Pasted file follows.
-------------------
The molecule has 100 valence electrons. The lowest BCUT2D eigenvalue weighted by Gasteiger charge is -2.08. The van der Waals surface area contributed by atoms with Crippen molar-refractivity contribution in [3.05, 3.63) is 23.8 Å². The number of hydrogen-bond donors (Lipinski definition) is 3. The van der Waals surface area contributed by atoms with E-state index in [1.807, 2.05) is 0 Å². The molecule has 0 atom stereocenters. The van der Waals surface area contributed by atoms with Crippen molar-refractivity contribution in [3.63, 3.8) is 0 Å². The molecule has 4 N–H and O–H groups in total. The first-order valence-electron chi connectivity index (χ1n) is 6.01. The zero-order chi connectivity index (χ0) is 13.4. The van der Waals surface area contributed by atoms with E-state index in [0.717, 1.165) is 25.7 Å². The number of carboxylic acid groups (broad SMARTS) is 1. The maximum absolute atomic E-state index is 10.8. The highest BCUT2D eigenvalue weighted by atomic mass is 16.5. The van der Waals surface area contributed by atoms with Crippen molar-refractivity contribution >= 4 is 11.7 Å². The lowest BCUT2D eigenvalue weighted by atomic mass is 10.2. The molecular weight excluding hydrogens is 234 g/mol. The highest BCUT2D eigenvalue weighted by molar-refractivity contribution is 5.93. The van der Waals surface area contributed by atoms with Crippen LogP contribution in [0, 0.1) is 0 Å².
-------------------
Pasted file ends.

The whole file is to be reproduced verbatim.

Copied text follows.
The molecule has 100 valence electrons. The lowest BCUT2D eigenvalue weighted by Gasteiger charge is -2.08. The van der Waals surface area contributed by atoms with Crippen molar-refractivity contribution in [3.05, 3.63) is 23.8 Å². The number of hydrogen-bond donors (Lipinski definition) is 3. The van der Waals surface area contributed by atoms with E-state index in [1.807, 2.05) is 0 Å². The molecule has 0 atom stereocenters. The van der Waals surface area contributed by atoms with Crippen molar-refractivity contribution in [3.63, 3.8) is 0 Å². The molecule has 4 N–H and O–H groups in total. The first-order valence-electron chi connectivity index (χ1n) is 6.01. The zero-order chi connectivity index (χ0) is 13.4. The van der Waals surface area contributed by atoms with E-state index in [0.717, 1.165) is 25.7 Å². The number of carboxylic acid groups (broad SMARTS) is 1. The maximum absolute atomic E-state index is 10.8. The highest BCUT2D eigenvalue weighted by atomic mass is 16.5. The van der Waals surface area contributed by atoms with Crippen molar-refractivity contribution >= 4 is 11.7 Å². The lowest BCUT2D eigenvalue weighted by atomic mass is 10.2. The molecular weight excluding hydrogens is 234 g/mol. The highest BCUT2D eigenvalue weighted by molar-refractivity contribution is 5.93. The van der Waals surface area contributed by atoms with Crippen LogP contribution in [0, 0.1) is 0 Å².